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2010 Story 243

This past business trip I slacked off on the short stories (even though I brought a bunch with me) in favor of a novel and a history of fictional character crossovers, both written by friends / acquiantances. Got home from my trip today, hit Barnes & Noble, and saw that the latest P.N. Elrod-edited urban fantasy anthology, Dark and Stormy Knights, had been released. And since you can't spit into an UF anthology without hitting a Jim Butcher short story, of course I picked it up:

243. Even Hand by Jim Butcher.  Before now, the only Dresden Files short story not narrated by / starring Harry Dresden was the Thomas Raith novella Back-Up. But after the events of the novel Changes, I'm not surprised to see a Dresden Files short story that does not feature Harry.  I suspect we'll see a few more of this type of story in the next few months. This time out, Butcher casts the spotlight on Harry's sometimes-grudging-ally / mortal nemesis (as opposed to all of his immortal nemesises ... nemesisi .... nemesese? neme-never-mind ...) Gentleman Johnny Marcone.  It's a welcome, first-person look into this very complicated, very deadly man whom Harry may despise but whom he can't help but respect.  And not only do we get a good glimpse into some of Marcone's pet peeves, we also get at least one juicy little tidbit about red-headed sidekick Hendricks that makes him a bit less of a one-note heavy. The story revolves around someone coming to gangster Marcone for help, because he's the nearest signee to the Unseelie Accords, the agreement that maintains some form of civility between the various supernatural races / realms in the Dresdenverse. And that's about all the background you need to know, and about all the spoiling you'll see in the story.  Butcher goes out of his way to not mention recent book events, so this story is a good "feeler" for what the Dresden books are like in terms of the world-building. It's not a good "feeler" for the voice of the novels, though. Butcher does a great job of making Marcone sound like Marcone, so gone is the pop-culture-laden patter of the novels. Marcone is far more straightforward (but not succinct) than Harry is. One character even makes a comment about Marcone's lack of sense of humor.  I recommend The Dresden Files to everyone, and I definitely recommend this particular story, which might now be one of my favorites.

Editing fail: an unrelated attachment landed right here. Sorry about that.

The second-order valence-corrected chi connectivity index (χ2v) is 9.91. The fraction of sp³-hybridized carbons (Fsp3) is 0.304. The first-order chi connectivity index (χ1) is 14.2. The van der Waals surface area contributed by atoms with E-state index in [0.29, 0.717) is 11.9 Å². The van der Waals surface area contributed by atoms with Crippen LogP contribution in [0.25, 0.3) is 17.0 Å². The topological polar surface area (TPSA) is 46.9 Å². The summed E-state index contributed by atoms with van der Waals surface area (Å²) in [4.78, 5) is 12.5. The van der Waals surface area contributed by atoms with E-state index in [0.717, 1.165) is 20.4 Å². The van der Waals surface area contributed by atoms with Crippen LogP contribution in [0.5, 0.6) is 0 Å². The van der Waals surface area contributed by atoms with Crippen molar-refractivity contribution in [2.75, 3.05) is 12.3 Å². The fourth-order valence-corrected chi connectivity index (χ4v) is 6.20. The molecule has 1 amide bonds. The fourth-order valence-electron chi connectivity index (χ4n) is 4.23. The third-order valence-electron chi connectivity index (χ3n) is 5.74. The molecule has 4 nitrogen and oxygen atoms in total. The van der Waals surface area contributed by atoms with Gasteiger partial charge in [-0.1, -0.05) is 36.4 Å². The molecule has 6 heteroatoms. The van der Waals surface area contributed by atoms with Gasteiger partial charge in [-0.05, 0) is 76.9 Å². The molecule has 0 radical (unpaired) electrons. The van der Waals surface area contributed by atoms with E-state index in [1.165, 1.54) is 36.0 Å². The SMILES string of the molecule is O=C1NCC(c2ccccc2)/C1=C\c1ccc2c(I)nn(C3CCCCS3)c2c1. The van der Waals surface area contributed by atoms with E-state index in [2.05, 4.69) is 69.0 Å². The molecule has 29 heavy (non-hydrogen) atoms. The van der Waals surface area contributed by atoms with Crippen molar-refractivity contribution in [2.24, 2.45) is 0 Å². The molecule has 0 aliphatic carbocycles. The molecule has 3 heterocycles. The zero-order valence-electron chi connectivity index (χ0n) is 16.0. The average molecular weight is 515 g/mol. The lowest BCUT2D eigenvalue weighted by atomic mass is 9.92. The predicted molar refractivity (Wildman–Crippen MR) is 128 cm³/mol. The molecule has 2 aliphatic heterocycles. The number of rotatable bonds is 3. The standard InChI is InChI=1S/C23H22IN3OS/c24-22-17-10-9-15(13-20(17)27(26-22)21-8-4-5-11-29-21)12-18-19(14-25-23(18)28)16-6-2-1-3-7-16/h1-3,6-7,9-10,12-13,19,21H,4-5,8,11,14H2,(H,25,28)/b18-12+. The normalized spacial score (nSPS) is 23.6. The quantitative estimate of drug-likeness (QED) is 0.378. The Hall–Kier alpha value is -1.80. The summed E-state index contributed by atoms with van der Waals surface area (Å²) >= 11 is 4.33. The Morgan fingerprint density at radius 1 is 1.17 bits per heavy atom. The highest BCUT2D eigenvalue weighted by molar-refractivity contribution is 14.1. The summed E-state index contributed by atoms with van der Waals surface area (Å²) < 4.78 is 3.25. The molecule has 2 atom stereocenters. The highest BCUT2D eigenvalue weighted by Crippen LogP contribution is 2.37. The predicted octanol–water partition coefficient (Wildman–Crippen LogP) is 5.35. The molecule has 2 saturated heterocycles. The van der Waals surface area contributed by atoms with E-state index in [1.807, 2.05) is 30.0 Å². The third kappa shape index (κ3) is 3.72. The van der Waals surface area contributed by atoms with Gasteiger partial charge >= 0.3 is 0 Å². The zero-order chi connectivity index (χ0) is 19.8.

( 2 comments — Leave a comment )
Jul. 23rd, 2010 03:20 am (UTC)
Mr. Marcone will see you now.
Got the book in the mail today at 2:00 p.m., and it was read by 2:54 p.m.. It was very well written, and we get to see a side of Marcone that has only been mentioned before, but never really show. Marcone was always a highly effective character, but this is really the first time we've gotten to see him at work. It was surprising to see Justine there, and as usual Butcher introduces ideas and concepts that push his characters farther than we would expect. This story felt cold in a lot of different ways, but it was intended to be, I think, and this was a very satisfied outting in the Dresdenverse. Can't wait for the Murphy short story coming out later this year.
Jul. 23rd, 2010 03:37 am (UTC)
Re: Mr. Marcone will see you now.
I agree about the coldness -- but it was cold while still having tons of personality. So far, you and Tom and I agree that it's a great Marcone story.

And yeah, looking forward to the Murph story. AND to reading the one in the RPG. I emailed the company today, because they haven't even posted an update on shipping on their blog. I'm not pissed -- 1600 orders is a lot for a small company not accustomed to that level of business to have to fill -- but I DO want to know what the status is!
( 2 comments — Leave a comment )


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